India’s credit ratings outlook was cut to negative by Moody’s Investors Service, the first step toward a downgrade, as concerns mount the economic slowdown will be prolonged and debt will rise. Moody’s projects a budget deficit of 3.7% of gross domestic product in the year through March 2020, a breach of the government’s target of 3.3%, as slower growth and a surprise corporate-tax cut curbs revenue. The foreign currency rating was retained at Baa2, the second-lowest investment grade score.
India’s growth outlook has deteriorated sharply this year, with a crunch that started out in the shadow banking industry spreading to retail businesses, carmakers, home sales and heavy industries. Growth has come down to a six-year low of 5%, with Moody’s saying there’s a low chance of sustained growth at or above 8%.
“A prolonged period of slower economic growth would dampen income growth and the pace of improvements in living standards, and potentially constrain the policy options to drive sustained high investment growth over the medium-to long term,” William Foster, vice president of Moody’s Sovereign Risk Group, wrote in a statement.
The SGX Nifty 50 Index Futures declined 0.4% in Singapore as of 6:57 a.m. in Mumbai. The dollar-rupee one-month non-deliverable forwards rose after the Moody’s statement.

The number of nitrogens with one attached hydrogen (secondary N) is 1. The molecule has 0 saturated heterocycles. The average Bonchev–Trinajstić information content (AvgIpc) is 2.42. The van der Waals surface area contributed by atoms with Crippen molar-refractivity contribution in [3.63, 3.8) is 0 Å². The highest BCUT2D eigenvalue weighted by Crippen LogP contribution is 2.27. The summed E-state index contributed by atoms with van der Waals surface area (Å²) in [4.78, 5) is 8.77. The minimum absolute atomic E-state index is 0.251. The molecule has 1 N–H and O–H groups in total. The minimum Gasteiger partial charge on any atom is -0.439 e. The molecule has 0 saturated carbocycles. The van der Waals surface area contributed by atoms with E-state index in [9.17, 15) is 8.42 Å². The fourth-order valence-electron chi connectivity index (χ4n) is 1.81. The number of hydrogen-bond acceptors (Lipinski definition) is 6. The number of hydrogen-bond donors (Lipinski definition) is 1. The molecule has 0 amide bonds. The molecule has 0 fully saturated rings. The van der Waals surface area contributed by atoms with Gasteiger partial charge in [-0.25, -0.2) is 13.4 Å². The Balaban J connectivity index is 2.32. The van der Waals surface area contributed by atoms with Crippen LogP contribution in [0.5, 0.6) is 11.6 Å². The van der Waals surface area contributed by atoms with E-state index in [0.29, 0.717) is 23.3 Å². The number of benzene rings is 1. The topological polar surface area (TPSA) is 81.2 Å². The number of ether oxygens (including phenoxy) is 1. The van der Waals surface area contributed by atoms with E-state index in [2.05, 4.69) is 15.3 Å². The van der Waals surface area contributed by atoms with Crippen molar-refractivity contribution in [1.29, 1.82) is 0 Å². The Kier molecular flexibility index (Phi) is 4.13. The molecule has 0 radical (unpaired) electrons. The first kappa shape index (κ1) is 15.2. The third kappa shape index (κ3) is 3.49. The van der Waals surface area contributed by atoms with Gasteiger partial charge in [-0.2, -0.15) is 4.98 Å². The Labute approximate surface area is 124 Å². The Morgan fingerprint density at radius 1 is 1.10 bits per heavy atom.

The downgrade puts additional pressure on authorities to kickstart the economy, although they have limited room to move. The Reserve Bank of India has already cut interest rates five times this year, though lenders aren’t passing on that easing to customers.
Moody’s said it doesn’t expect the credit crunch among non-bank financial institutions, which were the main source of consumer loans in recent years, to be resolved quickly.
Investors will closely watch the nation’s gross domestic product data for signs of further, long-lasting weakness, which could result in another negative shift, according to Moody’s. Stabilization in the non-bank financial sector, meantime, would be credit positive and could flag less risk of negative spillover into banks.
“There have been some concerns about fiscal slippage,” said Shamaila Khan, director of emerging-market debt at AllianceBernstein in New York. “If the government is able to maintain discipline and mitigate spending by doing more privatizations that could help allay these concerns. There’s a reasonable probability that that could happen, and this is a negative outlook so it gives them some time to play this out.”
Fitch Ratings and S&P Global Ratings still hold India’s outlook at stable.
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